Mexico and Canada’s openness to negotiate can also be gauged by their willingness to work around the sunset clause proposed by the US administration during the fourth round of negotiations. As per the proposed clause, the treaty will expire every five years unless the member countries agree to keep it in place. While the remaining two parties refused to accept this clause when proposed, they have softened their stance on the matter during the current negotiations and counter-proposed a five-yearly review system. This showcases Mexico and Canada’s keen desire to ensure NAFTA is preserved and their willingness to work around USA’s fixed stance. While the review proposal may be a better option compared with the sunset clause, purely from a business or investment point of view, it still leaves room for a great amount of uncertainty for companies looking to invest, as five-year horizon is too short for several heavy-investment industries such as automobiles.

2018 Mexican Elections

Lastly, it is extremely critical that the negotiations are completed by the set date of March 2018 as any delay will result in their overlap with the 2018 Mexican elections and that will further complicate the matters. NAFTA has not only been instrumental in providing Mexico with economic stability, but has also played a significant political role, especially in terms of economic policy. The basic framework of the treaty has ensured protection for investments and, to an extent, economic equity as over the years it restricted the government from granting protections, incentives, and subsidies to a set of companies or industries, while discriminating against others. The termination of NAFTA would allow the future government to modify the current economic framework of the country, and this will directly impact Mexico’s attractiveness as an investment destination. This becomes all the more relevant in case the leftist candidate, Lopez Obrador, comes to power in 2018.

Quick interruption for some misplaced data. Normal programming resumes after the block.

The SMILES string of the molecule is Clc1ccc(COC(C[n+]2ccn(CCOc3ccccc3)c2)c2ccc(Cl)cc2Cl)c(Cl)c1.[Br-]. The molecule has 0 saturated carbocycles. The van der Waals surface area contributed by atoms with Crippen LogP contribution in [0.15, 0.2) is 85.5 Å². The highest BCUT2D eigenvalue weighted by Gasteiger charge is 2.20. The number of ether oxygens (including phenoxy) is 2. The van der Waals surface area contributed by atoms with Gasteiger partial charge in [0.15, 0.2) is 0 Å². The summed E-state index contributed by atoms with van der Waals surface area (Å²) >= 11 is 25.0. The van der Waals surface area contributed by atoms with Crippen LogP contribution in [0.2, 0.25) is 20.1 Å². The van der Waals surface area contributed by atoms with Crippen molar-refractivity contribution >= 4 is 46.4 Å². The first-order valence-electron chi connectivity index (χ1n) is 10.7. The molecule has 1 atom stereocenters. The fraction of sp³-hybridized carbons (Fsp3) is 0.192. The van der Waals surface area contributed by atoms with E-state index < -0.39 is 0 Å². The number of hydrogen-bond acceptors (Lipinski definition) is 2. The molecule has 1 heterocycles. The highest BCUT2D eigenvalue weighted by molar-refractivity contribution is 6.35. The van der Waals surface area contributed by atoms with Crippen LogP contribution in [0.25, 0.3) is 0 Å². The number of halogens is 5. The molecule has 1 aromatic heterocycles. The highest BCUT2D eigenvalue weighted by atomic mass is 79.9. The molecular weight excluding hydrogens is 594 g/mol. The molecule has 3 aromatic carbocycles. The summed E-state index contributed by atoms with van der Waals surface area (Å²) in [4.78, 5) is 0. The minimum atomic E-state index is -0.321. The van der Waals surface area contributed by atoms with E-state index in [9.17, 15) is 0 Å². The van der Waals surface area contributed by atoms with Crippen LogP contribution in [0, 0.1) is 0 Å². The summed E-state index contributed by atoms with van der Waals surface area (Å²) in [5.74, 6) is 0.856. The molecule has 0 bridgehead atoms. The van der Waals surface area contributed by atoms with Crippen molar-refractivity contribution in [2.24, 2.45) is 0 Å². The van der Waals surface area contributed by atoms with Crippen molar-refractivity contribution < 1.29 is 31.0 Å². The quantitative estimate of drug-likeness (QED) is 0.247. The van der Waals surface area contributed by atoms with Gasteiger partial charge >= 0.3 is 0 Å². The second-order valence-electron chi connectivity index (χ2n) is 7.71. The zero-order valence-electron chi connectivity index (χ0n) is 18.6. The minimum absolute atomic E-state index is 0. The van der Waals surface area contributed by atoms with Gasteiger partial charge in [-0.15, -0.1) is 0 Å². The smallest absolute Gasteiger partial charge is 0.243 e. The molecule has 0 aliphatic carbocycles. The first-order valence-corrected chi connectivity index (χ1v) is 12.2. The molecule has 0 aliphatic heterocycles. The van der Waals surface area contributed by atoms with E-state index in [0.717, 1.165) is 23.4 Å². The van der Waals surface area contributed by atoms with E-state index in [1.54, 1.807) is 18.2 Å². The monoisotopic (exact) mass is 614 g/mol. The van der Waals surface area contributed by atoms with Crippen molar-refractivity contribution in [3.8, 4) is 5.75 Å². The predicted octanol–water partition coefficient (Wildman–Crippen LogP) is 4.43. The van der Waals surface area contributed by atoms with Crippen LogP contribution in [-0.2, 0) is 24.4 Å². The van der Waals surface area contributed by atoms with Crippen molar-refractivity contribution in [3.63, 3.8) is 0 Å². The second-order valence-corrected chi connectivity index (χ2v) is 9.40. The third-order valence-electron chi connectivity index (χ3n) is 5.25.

Mexico’s Contingency Plans

While Mexico is certainly hopeful and is working towards retaining the NAFTA, it is not putting all its eggs in that one basket alone. Mexican government is looking at deepening Mexico’s ties globally and reducing its dependence on the USA. Mexico is currently negotiating with the EU to modernize its existing FTA which is expected to be completed by the end of 2017. Moreover, it is looking at Argentina and Brazil as alternative sources of agricultural imports to replace those from the USA. In a similar move, Mexico’s foreign minister, Luis Videgaray, met with his Russian counterpart in Mexico to discuss Mexico’s openness to do business with nations other than the USA. In November 2017, Mexico participated in a meeting of the nations that were formerly a part of the Trans-Pacific Partnership (TPP), which ceased to exist in its previous form in early 2017 (we talked about it in our article TPP 2.0 – Minus the USA in May 2017). This meeting resulted in an official announcement that the TPP nations will negotiate a new deal, without the USA, and that it will be called the Comprehensive and Progressive Agreement for Trans-Pacific Partnership (CPTPP). The creation of CPTPP will provide a much-needed cushion to Mexico’s automobile industry in case NAFTA fails. Also, in case NAFTA toughens its rules of origin but the CPTPP relaxes them, Mexico may continue to be part of the global automobile supply chain (this time in combination with CPTPP members such as Japan, Canada, and Chile – instead of the USA).